Texas Senate gives green light for restrictive abortion bills
Austin, Texas – There are seven abortion bills being considered in the Texas Senate that, if signed into law, would immensely limit Texas women's access to abortions and health services.
Anti-abortion bills have passed the Texas Senate and will head to the House for debate. In a 12-9 vote that was mostly on party lines, the state is one step closer to putting a universal ban on any and all abortions, should the Supreme Court ever vote to repeal Roe v. Wade.
At the start of the Texas legislative season, Lt. Gov. Dan Patrick made it painfully clear that he intended to have abortion restrictions written into law. Given his goal, Patrick seems to be making good headway, as the full State Senate was given the OK to debate seven different abortion bills.
One of the most controversial bills on the table is Senate Bill 8, better known as the heartbeat bill. This proposal would ban women from getting abortions after a fetal heartbeat is detected, which can sometimes occur before a woman even knows she's pregnant.
In addition to strongly limiting the resources of women seeking abortions, Senate Bill 8 would allow those who unlawfully provide the service to be sued.
The bill was drafted by Sen. Bryan Hughes, who told the Texas Tribune that he thinks the legal terminology used will help the bill stand up in court. In his words, the bill aims to "protect our most vulnerable Texans when the heartbeat is present."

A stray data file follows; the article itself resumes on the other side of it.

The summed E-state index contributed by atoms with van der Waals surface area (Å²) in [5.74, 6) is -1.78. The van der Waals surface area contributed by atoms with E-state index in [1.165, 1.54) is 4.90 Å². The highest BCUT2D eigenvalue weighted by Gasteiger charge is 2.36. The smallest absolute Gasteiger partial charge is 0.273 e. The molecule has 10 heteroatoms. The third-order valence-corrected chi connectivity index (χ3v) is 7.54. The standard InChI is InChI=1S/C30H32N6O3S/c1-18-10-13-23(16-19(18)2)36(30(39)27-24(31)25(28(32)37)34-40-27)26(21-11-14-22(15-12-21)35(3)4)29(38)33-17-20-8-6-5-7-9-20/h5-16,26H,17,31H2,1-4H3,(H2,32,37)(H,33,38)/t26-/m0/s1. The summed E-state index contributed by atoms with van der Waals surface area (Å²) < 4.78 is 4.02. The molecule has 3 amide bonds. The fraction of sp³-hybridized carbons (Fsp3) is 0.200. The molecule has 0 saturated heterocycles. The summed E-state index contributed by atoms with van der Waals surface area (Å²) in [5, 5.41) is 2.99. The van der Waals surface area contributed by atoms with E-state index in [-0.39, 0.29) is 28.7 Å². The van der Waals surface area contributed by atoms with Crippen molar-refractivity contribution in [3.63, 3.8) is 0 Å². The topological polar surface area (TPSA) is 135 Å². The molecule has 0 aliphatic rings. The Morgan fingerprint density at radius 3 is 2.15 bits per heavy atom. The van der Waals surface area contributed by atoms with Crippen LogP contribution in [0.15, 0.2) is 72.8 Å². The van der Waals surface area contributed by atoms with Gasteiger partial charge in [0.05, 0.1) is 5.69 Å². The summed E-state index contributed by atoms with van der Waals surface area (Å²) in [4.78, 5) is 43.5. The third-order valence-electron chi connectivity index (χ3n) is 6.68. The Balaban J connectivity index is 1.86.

Women's rights might be dismantled in the state
Another bill working its way through the Texas legislature is Senate Bill 9, which also has the full support of Lt. Gov. Patrick. This bill allows for the full implementation of abortion bans across the state should the Supreme Court overturn Roe v. Wade.
Roe v. Wade was a Supreme Court case ruling that protected a woman's right to an abortion without excessive government restrictions. Without the ruling, women's rights would be up for grabs, allowing right-wingers to continue their efforts to regulate a woman's decisions about her own body.
Texas' efforts to outlaw abortions are alarming. Drucilla Tigner, the policy and advocacy strategist for the ACLU of Texas, said the bills go against the wishes and beliefs of the people.
"Most Texans believe abortion should be legal, yet Lt. Governor Patrick has made banning abortion a top priority. The Senate should stop peddling Lt. Governor Patrick’s extreme agenda, and instead focus on the real crises facing Texans," Tigner told the Texas Tribune.
Senate Bill 9 would also make the maximum fine for performing an unlawful abortion $100,000. That's $90,000 more than the highest fine for a sexual assault, which might be the cause leading a woman to seek medical help in the first place.
If these bills pass the Texas senate as expected, they will head to the Texas House for further debate.
Cover photo: IMAGO / ZUMA Wire